American pop-rock band Sugar Glyder have released their new album, The Eyes: They See. A sugary sweet slab of bright pop tunes, the new album offers a lot for those who can’t decide between guitars or keyboards.

Hailing from Charlotte, North Carolina, Sugar Glyder have already achieved a solid reputation stateside and are making their move internationally, to spread their energetic vibes everywhere they can with their second album. The four-piece delivers crisp, clear pop rock with a half-shot of indie delivered through their tight shirts, beards and owl imagery (?).

After doing some research on the band, the first thing that struck me is their scope. Despite being quite a small band, from a small town, they have announced a massive an America-wide tour. While I cannot be the one to judge, I do feel that Sugar Glyder aren’t so much an actual band with a message, but instead are a bunch of guys playing ‘band’, following the rounds of such bands as Paramore and Fall-Out Boy, who seem like big influences.

While this seems the case, they do a good job at following their heroes and churning out pop hits with a rock ‘edge’. Sugar Glyder’s lead vocalist, Daniel Howie, provides rich, full vocals that match with uplifting harmonies. No matter the track, Howie’s voice remains strong. Songs like ‘So Long, Goodnight’ and ‘Lady Touch’ show off a versatility of his occasionally twangy, southern accent can be. Lead single ‘Lost In The Woods’, combines dark-ish atmosphere with reassuring, blasting pop in between the trees.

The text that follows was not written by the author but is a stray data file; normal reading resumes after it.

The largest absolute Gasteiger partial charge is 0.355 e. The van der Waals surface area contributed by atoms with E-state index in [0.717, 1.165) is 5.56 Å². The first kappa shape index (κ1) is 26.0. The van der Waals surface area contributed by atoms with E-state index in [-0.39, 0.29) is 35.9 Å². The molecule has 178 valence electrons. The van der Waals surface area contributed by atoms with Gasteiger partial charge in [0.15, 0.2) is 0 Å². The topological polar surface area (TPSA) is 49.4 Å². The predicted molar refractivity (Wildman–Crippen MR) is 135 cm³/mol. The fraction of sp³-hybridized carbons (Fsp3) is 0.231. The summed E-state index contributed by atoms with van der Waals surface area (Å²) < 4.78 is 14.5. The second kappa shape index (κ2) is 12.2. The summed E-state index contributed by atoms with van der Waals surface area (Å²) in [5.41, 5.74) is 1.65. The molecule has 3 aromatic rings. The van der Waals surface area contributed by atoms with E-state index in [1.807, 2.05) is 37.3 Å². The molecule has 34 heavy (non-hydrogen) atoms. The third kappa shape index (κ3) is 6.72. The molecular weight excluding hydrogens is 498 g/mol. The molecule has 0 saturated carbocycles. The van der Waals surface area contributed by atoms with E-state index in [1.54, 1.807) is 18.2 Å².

The album is more in the way of pop-rock, than anything indie. While it’s not a groundbreaking sound, and Sugar Glyder are definitely not doing anything unique, they do it well and it suits the name perfectly. If I had any suggestions for the band, it would be to fire the keyboards. That sound was killed a few years ago and still remains a stubborn stain in some circles. The band has some great riffs and definitely technical proficiency, so they should strip things down instead of drowning otherwise great songs in prickly neon keyboard lines.
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